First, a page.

STANDARDS - A MEASURING GUIDE
Setting the Bar
- By Miriam Bentley
- February 1st, 2004
In the pursuit of facility equity, standards form the measuring guide for the assessment and forecasting processes. Setting detailed physical and functional standards can provide a real understanding of how existing school facilities compare within their state and the nation. They are also useful in applying best practices and lessons learned to new construction.
Standards can and do cover many diverse areas of interest, from square footage of white boards to preferred HVAC systems. Their content and detail varies depending on the needs of the particular state or district. When carefully and comprehensively outlined, standards can ensure educational adequacy, while laying the foundation for quality facilities that are cost effective and maintainable.
Space standards define requirements for student capacity, square-foot allocations and use. For example, Florida Community Colleges set these standards forth in the Size of Space and Occupant Design Criteria Tables of the State Requirements for Educational Facilities (SREF) and in the Florida Inventory of Schoolhouses (FISH). Many other states have established similar standards. While some states require minimums enforceable by law, others provide only recommendations. Paramount is the establishment of the process for developing and implementing space standards to ensure adequate facilities on a statewide level.
Functional standards align the educational specifications for space and equipment with specific curricula requirements. These usually include requirements for teaching aides, spatial relationships and instructional technology. The rapid pace of technological integration and convergence in education requires special focus, often establishing technology as a separate category of standard.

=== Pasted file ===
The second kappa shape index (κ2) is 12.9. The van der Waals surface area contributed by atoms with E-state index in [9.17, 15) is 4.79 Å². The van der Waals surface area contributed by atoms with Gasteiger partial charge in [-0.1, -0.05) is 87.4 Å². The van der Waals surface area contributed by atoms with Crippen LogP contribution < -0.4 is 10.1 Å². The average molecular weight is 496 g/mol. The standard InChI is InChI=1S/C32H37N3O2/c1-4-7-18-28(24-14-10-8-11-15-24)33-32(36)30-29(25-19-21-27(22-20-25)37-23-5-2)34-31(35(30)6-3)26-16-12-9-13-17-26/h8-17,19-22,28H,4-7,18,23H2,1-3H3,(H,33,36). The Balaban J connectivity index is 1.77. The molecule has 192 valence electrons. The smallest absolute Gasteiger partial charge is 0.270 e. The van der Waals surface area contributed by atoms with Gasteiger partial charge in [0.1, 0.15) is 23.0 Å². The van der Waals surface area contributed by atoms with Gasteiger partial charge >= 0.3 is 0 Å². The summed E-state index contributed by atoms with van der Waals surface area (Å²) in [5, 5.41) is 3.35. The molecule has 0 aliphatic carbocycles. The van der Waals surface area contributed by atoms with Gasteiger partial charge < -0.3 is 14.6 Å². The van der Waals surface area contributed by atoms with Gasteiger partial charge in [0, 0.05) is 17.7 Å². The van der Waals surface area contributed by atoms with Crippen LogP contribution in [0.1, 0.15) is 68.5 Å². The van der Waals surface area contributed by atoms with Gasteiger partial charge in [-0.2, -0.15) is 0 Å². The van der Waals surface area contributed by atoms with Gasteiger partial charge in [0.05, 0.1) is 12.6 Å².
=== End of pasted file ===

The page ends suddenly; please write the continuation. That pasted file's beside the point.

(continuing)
Design standards typically include requirements for building system quality, performance, durability and condition. Physical design standards may also include recommended facility condition index and system life expectancy based on nationally promulgated recommendations. Statutory design standards include handicapped accessibility requirements and state building codes. Preferential design standards include an institution’s own design criteria.
Better Learning Environments
In recent years, substantial research has shown that the built environment has a direct impact on student and teacher performance. Students working in daylighted classrooms, for instance, have been found to progress 20 percent faster on math tests and 26 percent faster on reading tests than those students with the minimal amounts of daylighting. The General Accounting Office has found that more than 15,000 schools suffer from poor indoor air quality, affecting more than 8 million students. As these issues gain attention, more states are taking notice and adopting standards for better learning environments.
Standards can also produce more cost-effective and efficient facilities. Standardized MEP, building envelope and interior finish systems allow for the mass procurement of these items at the state or campus level. Replacement parts can be more easily and cheaply obtained at increased convenience to facility staff. Maintenance training is also simplified because of the reduced variety of systems and processes.
Life-cycle cost is another important consideration. Specifying a more energy-efficient or durable system at a slightly increased initial cost can be cheaper in the long run. By developing standards for durable, maintainable and cost effective buildings, states and districts can make better use of the limited dollars.
Setting Your Bar:
Defining Your Own Standards
Standards can and should be customized to address the specific needs and priorities of states and districts. The concept of statewide standards is, then, very flexible and open to interpretation. The critical task toward creating purposeful and relevant standards is the development of a team that can study and weigh past successes and mistakes; future possibilities and projections; and efficient, durable construction solutions to devise the best plan of action. Facility operators, educators, administrators and students can provide a wealth of knowledge about their facilities’ current and future needs. By bringing all these various concerns to the table during standards review and development, you can ensure that the result will be a well-rounded, forward-thinking, lasting document that truly addresses your important concerns.
Miriam Bentley is a graduate of Rice University’s School of Architecture. She joined 3D/I’s Houston office in May, 2003 as a designer and researcher for the research and development team. You can contact Miriam at 713/871-7046.